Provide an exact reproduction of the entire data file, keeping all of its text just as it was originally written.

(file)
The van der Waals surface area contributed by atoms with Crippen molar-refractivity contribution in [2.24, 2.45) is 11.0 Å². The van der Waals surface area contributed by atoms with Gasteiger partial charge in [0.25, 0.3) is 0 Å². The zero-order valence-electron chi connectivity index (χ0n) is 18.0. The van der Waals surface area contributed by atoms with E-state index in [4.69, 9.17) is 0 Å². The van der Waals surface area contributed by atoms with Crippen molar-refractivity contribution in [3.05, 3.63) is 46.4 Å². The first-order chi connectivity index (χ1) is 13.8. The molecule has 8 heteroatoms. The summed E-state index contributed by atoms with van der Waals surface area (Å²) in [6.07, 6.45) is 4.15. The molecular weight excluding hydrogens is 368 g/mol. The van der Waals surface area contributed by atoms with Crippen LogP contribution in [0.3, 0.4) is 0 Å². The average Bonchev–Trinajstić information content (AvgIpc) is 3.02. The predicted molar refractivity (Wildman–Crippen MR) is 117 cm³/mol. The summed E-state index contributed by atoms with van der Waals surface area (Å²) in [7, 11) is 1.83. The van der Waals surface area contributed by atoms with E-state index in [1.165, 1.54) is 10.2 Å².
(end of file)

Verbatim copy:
The van der Waals surface area contributed by atoms with Crippen molar-refractivity contribution in [2.24, 2.45) is 11.0 Å². The van der Waals surface area contributed by atoms with Gasteiger partial charge in [0.25, 0.3) is 0 Å². The zero-order valence-electron chi connectivity index (χ0n) is 18.0. The van der Waals surface area contributed by atoms with E-state index in [4.69, 9.17) is 0 Å². The van der Waals surface area contributed by atoms with Crippen molar-refractivity contribution in [3.05, 3.63) is 46.4 Å². The first-order chi connectivity index (χ1) is 13.8. The molecule has 8 heteroatoms. The summed E-state index contributed by atoms with van der Waals surface area (Å²) in [6.07, 6.45) is 4.15. The molecular weight excluding hydrogens is 368 g/mol. The van der Waals surface area contributed by atoms with Crippen LogP contribution in [0.3, 0.4) is 0 Å². The average Bonchev–Trinajstić information content (AvgIpc) is 3.02. The predicted molar refractivity (Wildman–Crippen MR) is 117 cm³/mol. The summed E-state index contributed by atoms with van der Waals surface area (Å²) in [7, 11) is 1.83. The van der Waals surface area contributed by atoms with E-state index in [1.165, 1.54) is 10.2 Å².